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Printing Photos on Different Papers

Saturday, September 22, 2018

I woke up early for a Canon photography workshop from 10 am to 4 pm. Photographer Eric Joseph talked about printing photographs, Canon printers, getting professional results, and papers for photos. Different photography papers were examined in order to compare the difference. Each paper was very unique in texture, thickness, measure of weight, and color. Some of the papers have a metallic background, which creates special effects on the photo. We checked out different black/white and colored photographs on different paper.

I noticed that Innova and Ilford Galerie papers feel very heavy and thick, in which I would want to use such papers for postcards, business cards, posters, and portfolio.

Matte papers tend to give the photo a vintage look.

Glossy papers are more vibrant and fun, giving the picture an artistic magazine look or even an editorial look.

Moreover, each specific paper will print color differently. It is therefore important to create a profile for each paper, or even adjust the profile for each photograph and paper in order to make sure you get the right or desired colors and look for your overall photograph.

Hahnemuhle does mostly “Photo Rag” paper. Such paper contains optical brighteners. Canson paper is whiter, and it doesn’t have optical brighteners. As I compare these two papers and the photographs on each paper, I notice they are very close in color tones, but one appears to have slightly darker tones.

I also checked out Ilford Smooth Cotton Rag paper, which is soft.

Most electronics are reasonably priced. But the accessories that you would need, such as ink, paper, and other items, usually are very expensive. Cameras, computers and printers are usually reasonable priced, but the upgrades, accessories, software, and other needed items are usually very expensive.

As I inspect different photographs on different papers, I think that black and white landscape photographs would look good on metallic silver paper.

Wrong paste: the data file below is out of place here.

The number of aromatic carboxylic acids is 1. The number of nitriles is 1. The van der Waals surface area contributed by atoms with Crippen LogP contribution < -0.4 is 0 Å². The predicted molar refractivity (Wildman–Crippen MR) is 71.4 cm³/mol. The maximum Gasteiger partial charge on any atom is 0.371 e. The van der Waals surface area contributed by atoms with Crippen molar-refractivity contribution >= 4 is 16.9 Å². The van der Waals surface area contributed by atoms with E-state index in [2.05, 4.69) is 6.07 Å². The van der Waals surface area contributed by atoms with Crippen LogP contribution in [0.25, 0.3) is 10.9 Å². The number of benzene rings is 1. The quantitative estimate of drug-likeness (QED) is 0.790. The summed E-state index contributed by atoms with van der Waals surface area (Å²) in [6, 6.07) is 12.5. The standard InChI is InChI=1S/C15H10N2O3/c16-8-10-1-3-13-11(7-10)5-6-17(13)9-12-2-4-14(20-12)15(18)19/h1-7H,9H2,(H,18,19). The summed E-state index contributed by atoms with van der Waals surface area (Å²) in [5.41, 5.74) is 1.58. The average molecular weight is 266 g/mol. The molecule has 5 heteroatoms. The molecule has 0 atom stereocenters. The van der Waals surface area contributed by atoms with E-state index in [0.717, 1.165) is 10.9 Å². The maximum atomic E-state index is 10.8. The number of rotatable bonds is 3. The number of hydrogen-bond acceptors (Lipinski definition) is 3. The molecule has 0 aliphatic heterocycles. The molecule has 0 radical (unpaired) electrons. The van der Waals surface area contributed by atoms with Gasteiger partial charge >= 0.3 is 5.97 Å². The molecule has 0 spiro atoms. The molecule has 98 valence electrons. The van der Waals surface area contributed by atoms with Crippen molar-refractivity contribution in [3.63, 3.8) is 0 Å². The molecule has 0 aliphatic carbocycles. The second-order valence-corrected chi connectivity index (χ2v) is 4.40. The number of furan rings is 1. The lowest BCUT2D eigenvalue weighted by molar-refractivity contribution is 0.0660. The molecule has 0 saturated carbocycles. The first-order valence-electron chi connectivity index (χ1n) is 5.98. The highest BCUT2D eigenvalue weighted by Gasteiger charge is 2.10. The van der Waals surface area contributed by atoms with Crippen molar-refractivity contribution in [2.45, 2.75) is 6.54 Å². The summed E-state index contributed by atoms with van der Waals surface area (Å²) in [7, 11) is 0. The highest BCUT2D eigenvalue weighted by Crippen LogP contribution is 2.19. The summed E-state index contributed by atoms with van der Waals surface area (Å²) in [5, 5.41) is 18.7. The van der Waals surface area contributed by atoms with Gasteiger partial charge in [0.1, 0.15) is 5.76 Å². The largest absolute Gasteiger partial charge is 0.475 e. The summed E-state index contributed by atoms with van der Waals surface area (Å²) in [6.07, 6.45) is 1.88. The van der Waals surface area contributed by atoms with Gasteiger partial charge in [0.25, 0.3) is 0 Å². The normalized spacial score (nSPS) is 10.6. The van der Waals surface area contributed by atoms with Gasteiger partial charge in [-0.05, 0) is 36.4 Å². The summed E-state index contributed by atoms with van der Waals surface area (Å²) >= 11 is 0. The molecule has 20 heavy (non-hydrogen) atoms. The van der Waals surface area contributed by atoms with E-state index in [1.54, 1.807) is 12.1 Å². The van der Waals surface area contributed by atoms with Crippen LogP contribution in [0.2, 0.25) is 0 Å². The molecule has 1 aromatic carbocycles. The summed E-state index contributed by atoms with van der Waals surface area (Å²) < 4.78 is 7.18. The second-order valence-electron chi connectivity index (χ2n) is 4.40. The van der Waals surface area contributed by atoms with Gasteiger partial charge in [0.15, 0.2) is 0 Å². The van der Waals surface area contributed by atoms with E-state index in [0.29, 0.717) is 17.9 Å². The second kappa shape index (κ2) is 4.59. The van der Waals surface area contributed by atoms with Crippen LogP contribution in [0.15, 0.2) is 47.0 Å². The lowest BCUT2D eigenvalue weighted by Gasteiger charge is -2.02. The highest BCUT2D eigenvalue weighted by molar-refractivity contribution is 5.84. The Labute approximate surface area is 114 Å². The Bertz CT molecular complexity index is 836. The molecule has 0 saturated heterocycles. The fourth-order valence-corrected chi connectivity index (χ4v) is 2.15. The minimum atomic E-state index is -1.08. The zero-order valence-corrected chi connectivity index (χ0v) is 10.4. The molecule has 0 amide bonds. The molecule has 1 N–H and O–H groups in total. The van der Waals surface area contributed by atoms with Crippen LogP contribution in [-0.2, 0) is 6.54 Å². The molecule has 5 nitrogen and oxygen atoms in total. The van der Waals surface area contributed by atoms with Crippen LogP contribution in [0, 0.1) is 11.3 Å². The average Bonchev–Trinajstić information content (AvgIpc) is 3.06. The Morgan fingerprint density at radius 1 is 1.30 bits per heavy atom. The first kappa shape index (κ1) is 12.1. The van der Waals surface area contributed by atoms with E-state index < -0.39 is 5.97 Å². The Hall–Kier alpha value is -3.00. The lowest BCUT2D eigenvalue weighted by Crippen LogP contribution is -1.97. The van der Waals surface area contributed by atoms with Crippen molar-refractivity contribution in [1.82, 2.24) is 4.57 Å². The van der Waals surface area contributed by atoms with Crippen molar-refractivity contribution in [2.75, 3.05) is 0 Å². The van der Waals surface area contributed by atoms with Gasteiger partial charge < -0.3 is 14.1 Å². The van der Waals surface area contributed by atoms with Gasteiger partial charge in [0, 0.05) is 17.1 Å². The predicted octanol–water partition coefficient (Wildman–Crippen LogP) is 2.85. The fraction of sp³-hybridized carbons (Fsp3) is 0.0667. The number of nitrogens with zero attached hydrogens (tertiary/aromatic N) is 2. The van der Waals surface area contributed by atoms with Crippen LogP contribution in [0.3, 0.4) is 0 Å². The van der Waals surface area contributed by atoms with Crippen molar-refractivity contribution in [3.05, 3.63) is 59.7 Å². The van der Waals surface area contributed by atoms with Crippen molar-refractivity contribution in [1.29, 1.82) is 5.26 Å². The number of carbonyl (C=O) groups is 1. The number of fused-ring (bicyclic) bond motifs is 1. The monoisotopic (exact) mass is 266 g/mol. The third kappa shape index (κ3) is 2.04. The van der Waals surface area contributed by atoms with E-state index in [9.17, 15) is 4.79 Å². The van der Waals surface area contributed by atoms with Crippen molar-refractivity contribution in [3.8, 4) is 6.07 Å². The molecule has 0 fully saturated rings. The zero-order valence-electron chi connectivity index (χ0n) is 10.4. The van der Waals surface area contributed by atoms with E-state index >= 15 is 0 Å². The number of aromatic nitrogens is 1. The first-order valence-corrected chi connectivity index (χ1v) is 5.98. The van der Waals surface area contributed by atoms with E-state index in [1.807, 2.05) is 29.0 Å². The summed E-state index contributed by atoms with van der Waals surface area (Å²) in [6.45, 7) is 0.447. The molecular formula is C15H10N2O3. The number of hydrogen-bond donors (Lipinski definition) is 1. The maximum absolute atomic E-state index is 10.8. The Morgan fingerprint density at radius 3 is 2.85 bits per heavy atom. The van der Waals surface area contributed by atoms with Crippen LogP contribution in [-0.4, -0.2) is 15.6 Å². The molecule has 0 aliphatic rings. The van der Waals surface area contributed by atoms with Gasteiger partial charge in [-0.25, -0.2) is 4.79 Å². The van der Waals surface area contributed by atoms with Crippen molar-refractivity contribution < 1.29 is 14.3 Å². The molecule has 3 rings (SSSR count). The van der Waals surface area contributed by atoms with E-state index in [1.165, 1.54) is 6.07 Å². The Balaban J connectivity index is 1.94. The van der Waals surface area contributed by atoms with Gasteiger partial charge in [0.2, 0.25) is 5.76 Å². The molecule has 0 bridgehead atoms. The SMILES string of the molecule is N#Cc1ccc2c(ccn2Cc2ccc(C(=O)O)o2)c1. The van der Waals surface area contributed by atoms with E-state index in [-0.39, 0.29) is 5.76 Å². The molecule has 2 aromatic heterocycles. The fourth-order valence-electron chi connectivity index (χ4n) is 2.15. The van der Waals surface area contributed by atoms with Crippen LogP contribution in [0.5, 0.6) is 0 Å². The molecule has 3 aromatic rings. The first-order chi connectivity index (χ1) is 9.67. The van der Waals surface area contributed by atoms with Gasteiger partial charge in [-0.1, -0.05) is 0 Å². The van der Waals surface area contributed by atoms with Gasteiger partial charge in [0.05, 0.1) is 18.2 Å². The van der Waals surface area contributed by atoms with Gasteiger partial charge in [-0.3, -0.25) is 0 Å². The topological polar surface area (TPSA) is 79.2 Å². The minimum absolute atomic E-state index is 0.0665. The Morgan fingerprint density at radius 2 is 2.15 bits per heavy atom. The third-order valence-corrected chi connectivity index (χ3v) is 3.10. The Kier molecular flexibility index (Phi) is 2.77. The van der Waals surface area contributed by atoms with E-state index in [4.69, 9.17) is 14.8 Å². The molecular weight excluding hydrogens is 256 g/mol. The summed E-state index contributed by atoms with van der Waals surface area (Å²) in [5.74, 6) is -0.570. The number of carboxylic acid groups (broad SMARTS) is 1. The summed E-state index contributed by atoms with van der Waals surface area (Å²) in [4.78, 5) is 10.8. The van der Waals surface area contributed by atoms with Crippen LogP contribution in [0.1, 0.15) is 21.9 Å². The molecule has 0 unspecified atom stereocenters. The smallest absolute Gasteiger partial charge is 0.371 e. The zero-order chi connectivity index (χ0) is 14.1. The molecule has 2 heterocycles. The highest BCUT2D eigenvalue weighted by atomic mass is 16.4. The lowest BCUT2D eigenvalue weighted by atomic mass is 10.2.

Matte paper tends to use less ink.

Hahnemuhle’s William Turner paper versus Canson’s Baryta paper:  The photograph on the Baryta has darker and cool-toned black while the photograph on the William Turner has a warm-toned  brown.

He talked about spraying photograph surface for protection with PremierArt Print Shield Spray or Hahnemuhle Protective Spray. These sprays have UV Protection as well as they prevent scratches, scuffs, and contamination from deteriorating prints. They cost around $15 to $18.

OBA is Optical Brightening Agent.

Hot Press is smooth matte paper.

Cold Press is rough texture paper.

Bokkeh is the Japanese word for blurry.

Awagami Ink Jet Paper is a very thin photo paper. I think it feels soft, similar to cloth.

Slickrock Pearl paper is metallic glossy paper, Juniper Baryta Rag paper is matte paper with richer tones and colors. Both have the same scene of a Japanese building with a Japanese garden. But both papers give the same scene a different effect. I think the metallic paper fits the Japanese scene better but the matte version also looks good because the scene looks more traditional and elegant. The colors in the matte version appear to be bolder and richer. They are printed on MOAB by Legion Paper).

He talked a little about color management and custom profiles as well as a 4K Monitor is good for videos. It has scales for PCS but not MAC.

I got this photo printed on on 11 by 17 white matte paper.

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What do you think?

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